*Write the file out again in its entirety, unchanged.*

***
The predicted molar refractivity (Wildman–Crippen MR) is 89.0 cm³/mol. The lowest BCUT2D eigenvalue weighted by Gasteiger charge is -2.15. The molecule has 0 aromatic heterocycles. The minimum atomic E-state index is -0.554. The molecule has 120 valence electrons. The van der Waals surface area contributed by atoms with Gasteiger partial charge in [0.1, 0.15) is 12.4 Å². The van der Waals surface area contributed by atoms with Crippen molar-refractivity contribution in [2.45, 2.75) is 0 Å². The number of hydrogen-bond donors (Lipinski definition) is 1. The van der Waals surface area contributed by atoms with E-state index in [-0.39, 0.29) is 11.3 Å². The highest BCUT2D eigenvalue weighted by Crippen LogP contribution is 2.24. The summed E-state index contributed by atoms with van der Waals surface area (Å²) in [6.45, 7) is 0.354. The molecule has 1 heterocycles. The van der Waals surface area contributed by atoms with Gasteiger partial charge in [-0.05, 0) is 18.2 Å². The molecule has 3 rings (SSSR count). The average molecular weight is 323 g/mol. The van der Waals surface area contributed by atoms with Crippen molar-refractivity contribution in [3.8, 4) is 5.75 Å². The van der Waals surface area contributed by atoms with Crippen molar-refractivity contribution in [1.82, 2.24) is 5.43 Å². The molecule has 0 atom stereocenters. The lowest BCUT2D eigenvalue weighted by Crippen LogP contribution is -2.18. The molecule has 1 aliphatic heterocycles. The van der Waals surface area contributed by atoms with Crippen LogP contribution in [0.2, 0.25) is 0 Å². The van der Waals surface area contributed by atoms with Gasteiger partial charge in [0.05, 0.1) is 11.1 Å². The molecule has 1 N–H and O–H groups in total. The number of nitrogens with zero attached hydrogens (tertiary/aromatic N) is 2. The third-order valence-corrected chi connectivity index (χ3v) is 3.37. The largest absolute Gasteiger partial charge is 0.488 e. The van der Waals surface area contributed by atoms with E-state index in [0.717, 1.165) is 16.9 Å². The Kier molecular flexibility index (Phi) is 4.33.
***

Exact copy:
The predicted molar refractivity (Wildman–Crippen MR) is 89.0 cm³/mol. The lowest BCUT2D eigenvalue weighted by Gasteiger charge is -2.15. The molecule has 0 aromatic heterocycles. The minimum atomic E-state index is -0.554. The molecule has 120 valence electrons. The van der Waals surface area contributed by atoms with Gasteiger partial charge in [0.1, 0.15) is 12.4 Å². The van der Waals surface area contributed by atoms with Crippen molar-refractivity contribution in [2.45, 2.75) is 0 Å². The number of hydrogen-bond donors (Lipinski definition) is 1. The van der Waals surface area contributed by atoms with E-state index in [-0.39, 0.29) is 11.3 Å². The highest BCUT2D eigenvalue weighted by Crippen LogP contribution is 2.24. The summed E-state index contributed by atoms with van der Waals surface area (Å²) in [6.45, 7) is 0.354. The molecule has 1 heterocycles. The van der Waals surface area contributed by atoms with Gasteiger partial charge in [-0.05, 0) is 18.2 Å². The molecule has 3 rings (SSSR count). The average molecular weight is 323 g/mol. The van der Waals surface area contributed by atoms with Crippen molar-refractivity contribution in [3.8, 4) is 5.75 Å². The van der Waals surface area contributed by atoms with Crippen molar-refractivity contribution in [1.82, 2.24) is 5.43 Å². The molecule has 0 atom stereocenters. The lowest BCUT2D eigenvalue weighted by Crippen LogP contribution is -2.18. The molecule has 1 aliphatic heterocycles. The van der Waals surface area contributed by atoms with Crippen LogP contribution in [0.2, 0.25) is 0 Å². The van der Waals surface area contributed by atoms with Gasteiger partial charge in [0.05, 0.1) is 11.1 Å². The molecule has 1 N–H and O–H groups in total. The number of nitrogens with zero attached hydrogens (tertiary/aromatic N) is 2. The third-order valence-corrected chi connectivity index (χ3v) is 3.37. The largest absolute Gasteiger partial charge is 0.488 e. The van der Waals surface area contributed by atoms with E-state index in [0.717, 1.165) is 16.9 Å². The Kier molecular flexibility index (Phi) is 4.33.